It all takes place during 1774 to1850. The Romantic movement in Europe, a time where the feelings of the human nature were expressed, a time where the intellectual was rejected, and the emotions was the important to all arts. Frankenstein, by Mary Shelley, is a clear example of the romantic novel, where a scientist named Victor Frankenstein gives life to the most abhorrent monster. This monster finds itself in incredible solitude, where it develops the most profound human emotions. The monster is continuously rejected by humanity, especially by its own creator, Victor, who hates and detest the monster more than anything in his life. Realizing that Victor makes the monster’s life miserable, the monster decides to make Victor’s life also wretched, by killing his brother, best friend, and wife. Feeling incredible hatred against his creation, Victor swears to find and destroy his creation, following it into the far North. In the North, Robert Walton, captain of a ship, finds Victor very ill. He takes Victor into the ship for medical attention. Inside Robert’s chamber, Victor tells the story of his life, and later perishes due to his critical health condition. The first argument demonstrates that the monster is more emotional than Victor. It always lets out its different emotions, not like Victor, who swallows everything he feels instead of expressing his emotions to his friends, making himself each time much more cold-hearted. The second argument shows that the monster is much more alive than Victor. The monster always wants to learn more, love more, and searches to overcome its solitude, different from Victor who drowns in sorrow, and personal guilt which makes him lose the desire to keep on living instead of confronting his problems as a powerful human soul. The third and last argument touches the idea of pity and compassion inside the human heart, demonstrating that the monster is merciful with humans, helping poor people, and other humans forgetting what they have done to it. This demonstrates such an incredible heart inside the monster, being able to forgive and help those who want to destroy it. Instead, Victor has no mercy at all towards his creation, not giving it the companion it desires to fulfill its life making the monster suffer even more. Therefore, in Mary Shelley’s Frankenstein, the monster is more human than its creator because of the great human qualities it develops, which make it more emotional, alive, and merciful, meanwhile, Victor is the complete opposite to those characteristics.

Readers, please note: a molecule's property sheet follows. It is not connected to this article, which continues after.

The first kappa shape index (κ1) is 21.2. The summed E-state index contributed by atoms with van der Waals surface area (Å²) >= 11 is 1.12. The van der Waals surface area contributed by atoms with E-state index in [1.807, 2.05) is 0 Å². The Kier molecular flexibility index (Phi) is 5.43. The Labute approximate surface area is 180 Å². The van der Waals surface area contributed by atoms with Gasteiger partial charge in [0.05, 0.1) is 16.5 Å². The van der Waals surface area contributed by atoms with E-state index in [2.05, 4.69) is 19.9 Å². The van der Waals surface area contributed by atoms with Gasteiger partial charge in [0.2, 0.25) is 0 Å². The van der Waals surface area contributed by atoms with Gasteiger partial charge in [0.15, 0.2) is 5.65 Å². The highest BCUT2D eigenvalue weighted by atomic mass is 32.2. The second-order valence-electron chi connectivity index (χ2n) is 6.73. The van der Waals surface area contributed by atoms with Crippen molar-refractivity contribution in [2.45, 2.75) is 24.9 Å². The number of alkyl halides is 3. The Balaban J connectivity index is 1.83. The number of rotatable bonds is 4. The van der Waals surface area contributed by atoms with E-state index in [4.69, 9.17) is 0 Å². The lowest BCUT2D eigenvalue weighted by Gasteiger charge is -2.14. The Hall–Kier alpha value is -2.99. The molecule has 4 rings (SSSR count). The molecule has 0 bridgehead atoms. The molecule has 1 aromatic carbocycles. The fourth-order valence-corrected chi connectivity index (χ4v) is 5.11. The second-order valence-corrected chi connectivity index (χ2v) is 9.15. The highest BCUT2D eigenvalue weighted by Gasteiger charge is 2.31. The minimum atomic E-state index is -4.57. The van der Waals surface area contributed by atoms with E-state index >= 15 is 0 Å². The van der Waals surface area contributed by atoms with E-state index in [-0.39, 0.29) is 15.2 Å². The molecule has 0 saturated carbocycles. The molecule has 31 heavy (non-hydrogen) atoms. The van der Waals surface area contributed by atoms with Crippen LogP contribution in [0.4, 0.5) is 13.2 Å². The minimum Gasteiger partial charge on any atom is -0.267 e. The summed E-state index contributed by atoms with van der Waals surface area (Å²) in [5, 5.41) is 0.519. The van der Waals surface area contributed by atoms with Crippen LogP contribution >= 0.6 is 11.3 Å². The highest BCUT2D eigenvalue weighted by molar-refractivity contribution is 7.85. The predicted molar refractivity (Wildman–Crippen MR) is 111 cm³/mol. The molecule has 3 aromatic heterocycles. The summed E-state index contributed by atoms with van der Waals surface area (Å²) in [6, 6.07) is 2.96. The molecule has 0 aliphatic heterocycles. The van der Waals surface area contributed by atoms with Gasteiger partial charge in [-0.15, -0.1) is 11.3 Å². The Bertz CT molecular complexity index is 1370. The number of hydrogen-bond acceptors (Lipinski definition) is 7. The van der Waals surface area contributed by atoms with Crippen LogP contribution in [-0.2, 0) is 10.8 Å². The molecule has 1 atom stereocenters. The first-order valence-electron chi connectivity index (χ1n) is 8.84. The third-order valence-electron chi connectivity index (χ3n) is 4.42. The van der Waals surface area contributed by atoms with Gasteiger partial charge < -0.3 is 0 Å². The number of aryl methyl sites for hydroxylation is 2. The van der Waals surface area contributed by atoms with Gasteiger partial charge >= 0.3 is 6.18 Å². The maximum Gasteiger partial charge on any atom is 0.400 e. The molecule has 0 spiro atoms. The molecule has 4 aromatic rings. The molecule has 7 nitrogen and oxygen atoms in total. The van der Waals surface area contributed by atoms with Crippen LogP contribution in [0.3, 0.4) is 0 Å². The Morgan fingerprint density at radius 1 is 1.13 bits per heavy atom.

One of the reasons the monster is more human than its creator is because the monster is much more emotional than Victor. The monster develops intense human emotions which it expresses through the novel. For example, when the monster is lost in a forest, where it experiences strong sensations due to the moon, the trees, the singing of birds, and all the figures he perceives inside. The monster is so filled up with emotions that it wishes "to express my sensations in my own mode" (page 99) but the incoherent and awful noises it emits, "frightened me into silence again." (page 99) The monster always tries to let out its sensations and emotions just like in this case. Or, when Felix attacks it in the cottage when talking to the old man. It escapes, and wondering at night in the forest it ".....gave vent to my anguish in fearful howlings." (page 130) It lets out its rage by screaming like a beast. If the monster had any other being it could share its feelings, it will do so, such as in the Alps with Victor, where the monster expresses every single thing it felt in a very heart moving speech. On the other hand, Victor Frankenstein swallows every single emotion he feels, making him suffer even more. This happens when Victor finds himself sick in England, where Clerval accompanies him, giving Victor a letter from Elizabeth, telling him how she feels due to his absence. The letter touches Victor’s heart, making him writhe under those words, but "...yet dared not exhibit the pain I felt" (page 66). Victor is a man who drags himself into solitude because he refuses to express what he feels in order to share, and find help and consolation in some